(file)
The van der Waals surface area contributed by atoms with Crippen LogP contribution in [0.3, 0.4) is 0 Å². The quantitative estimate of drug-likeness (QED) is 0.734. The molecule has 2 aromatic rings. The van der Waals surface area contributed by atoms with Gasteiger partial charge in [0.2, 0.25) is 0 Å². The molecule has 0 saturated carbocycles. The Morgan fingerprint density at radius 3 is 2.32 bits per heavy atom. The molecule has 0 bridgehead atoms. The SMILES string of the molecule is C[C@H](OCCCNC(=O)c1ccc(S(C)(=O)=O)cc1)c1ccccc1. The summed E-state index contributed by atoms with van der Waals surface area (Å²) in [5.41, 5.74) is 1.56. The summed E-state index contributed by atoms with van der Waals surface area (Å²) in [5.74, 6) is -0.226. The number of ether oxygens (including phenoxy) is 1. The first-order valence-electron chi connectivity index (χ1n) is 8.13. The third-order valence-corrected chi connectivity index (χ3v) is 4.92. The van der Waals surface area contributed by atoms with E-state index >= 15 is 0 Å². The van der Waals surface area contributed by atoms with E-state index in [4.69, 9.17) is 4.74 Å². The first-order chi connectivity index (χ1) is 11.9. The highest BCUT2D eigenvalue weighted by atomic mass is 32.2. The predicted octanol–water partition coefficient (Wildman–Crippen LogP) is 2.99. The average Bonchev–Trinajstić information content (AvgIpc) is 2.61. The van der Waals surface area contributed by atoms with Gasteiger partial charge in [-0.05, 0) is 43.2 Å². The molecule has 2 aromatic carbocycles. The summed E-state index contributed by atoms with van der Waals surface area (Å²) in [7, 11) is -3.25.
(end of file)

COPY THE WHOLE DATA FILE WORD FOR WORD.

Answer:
The van der Waals surface area contributed by atoms with Crippen LogP contribution in [0.3, 0.4) is 0 Å². The quantitative estimate of drug-likeness (QED) is 0.734. The molecule has 2 aromatic rings. The van der Waals surface area contributed by atoms with Gasteiger partial charge in [0.2, 0.25) is 0 Å². The molecule has 0 saturated carbocycles. The Morgan fingerprint density at radius 3 is 2.32 bits per heavy atom. The molecule has 0 bridgehead atoms. The SMILES string of the molecule is C[C@H](OCCCNC(=O)c1ccc(S(C)(=O)=O)cc1)c1ccccc1. The summed E-state index contributed by atoms with van der Waals surface area (Å²) in [5.41, 5.74) is 1.56. The summed E-state index contributed by atoms with van der Waals surface area (Å²) in [5.74, 6) is -0.226. The number of ether oxygens (including phenoxy) is 1. The first-order valence-electron chi connectivity index (χ1n) is 8.13. The third-order valence-corrected chi connectivity index (χ3v) is 4.92. The van der Waals surface area contributed by atoms with E-state index >= 15 is 0 Å². The van der Waals surface area contributed by atoms with E-state index in [4.69, 9.17) is 4.74 Å². The first-order chi connectivity index (χ1) is 11.9. The highest BCUT2D eigenvalue weighted by atomic mass is 32.2. The predicted octanol–water partition coefficient (Wildman–Crippen LogP) is 2.99. The average Bonchev–Trinajstić information content (AvgIpc) is 2.61. The van der Waals surface area contributed by atoms with Gasteiger partial charge in [-0.05, 0) is 43.2 Å². The molecule has 2 aromatic carbocycles. The summed E-state index contributed by atoms with van der Waals surface area (Å²) in [7, 11) is -3.25.